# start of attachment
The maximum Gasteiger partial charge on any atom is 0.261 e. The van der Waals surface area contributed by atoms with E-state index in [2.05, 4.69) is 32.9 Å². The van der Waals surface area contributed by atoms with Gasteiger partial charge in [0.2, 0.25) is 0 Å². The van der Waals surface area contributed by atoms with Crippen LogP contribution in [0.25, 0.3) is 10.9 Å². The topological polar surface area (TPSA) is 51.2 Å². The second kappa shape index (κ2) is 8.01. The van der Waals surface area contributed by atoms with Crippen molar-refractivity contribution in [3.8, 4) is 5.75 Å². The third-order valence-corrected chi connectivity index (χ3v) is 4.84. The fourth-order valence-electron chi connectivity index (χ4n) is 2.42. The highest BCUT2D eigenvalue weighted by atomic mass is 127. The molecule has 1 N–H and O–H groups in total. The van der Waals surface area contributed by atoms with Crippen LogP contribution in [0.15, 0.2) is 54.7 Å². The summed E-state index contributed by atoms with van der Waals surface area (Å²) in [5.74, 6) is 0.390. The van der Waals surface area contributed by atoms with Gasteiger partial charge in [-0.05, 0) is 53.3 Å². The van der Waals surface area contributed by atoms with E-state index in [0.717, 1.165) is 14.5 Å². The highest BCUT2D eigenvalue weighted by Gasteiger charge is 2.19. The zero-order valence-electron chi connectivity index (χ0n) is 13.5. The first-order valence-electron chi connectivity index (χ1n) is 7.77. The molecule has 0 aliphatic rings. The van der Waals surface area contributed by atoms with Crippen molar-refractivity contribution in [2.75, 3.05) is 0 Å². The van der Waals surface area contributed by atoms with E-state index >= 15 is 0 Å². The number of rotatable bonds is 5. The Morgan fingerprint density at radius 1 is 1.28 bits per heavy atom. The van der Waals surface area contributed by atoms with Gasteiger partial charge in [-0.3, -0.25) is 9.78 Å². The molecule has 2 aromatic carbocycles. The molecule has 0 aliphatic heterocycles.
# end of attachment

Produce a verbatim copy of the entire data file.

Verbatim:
The maximum Gasteiger partial charge on any atom is 0.261 e. The van der Waals surface area contributed by atoms with E-state index in [2.05, 4.69) is 32.9 Å². The van der Waals surface area contributed by atoms with Gasteiger partial charge in [0.2, 0.25) is 0 Å². The van der Waals surface area contributed by atoms with Crippen LogP contribution in [0.25, 0.3) is 10.9 Å². The topological polar surface area (TPSA) is 51.2 Å². The second kappa shape index (κ2) is 8.01. The van der Waals surface area contributed by atoms with Crippen molar-refractivity contribution in [3.8, 4) is 5.75 Å². The third-order valence-corrected chi connectivity index (χ3v) is 4.84. The fourth-order valence-electron chi connectivity index (χ4n) is 2.42. The highest BCUT2D eigenvalue weighted by atomic mass is 127. The molecule has 1 N–H and O–H groups in total. The van der Waals surface area contributed by atoms with Crippen LogP contribution in [0.15, 0.2) is 54.7 Å². The summed E-state index contributed by atoms with van der Waals surface area (Å²) in [5.74, 6) is 0.390. The van der Waals surface area contributed by atoms with Gasteiger partial charge in [-0.05, 0) is 53.3 Å². The van der Waals surface area contributed by atoms with E-state index in [0.717, 1.165) is 14.5 Å². The highest BCUT2D eigenvalue weighted by Gasteiger charge is 2.19. The zero-order valence-electron chi connectivity index (χ0n) is 13.5. The first-order valence-electron chi connectivity index (χ1n) is 7.77. The molecule has 0 aliphatic rings. The van der Waals surface area contributed by atoms with Crippen molar-refractivity contribution in [2.75, 3.05) is 0 Å². The van der Waals surface area contributed by atoms with E-state index >= 15 is 0 Å². The number of rotatable bonds is 5. The Morgan fingerprint density at radius 1 is 1.28 bits per heavy atom. The van der Waals surface area contributed by atoms with Gasteiger partial charge in [-0.3, -0.25) is 9.78 Å². The molecule has 2 aromatic carbocycles. The molecule has 0 aliphatic heterocycles.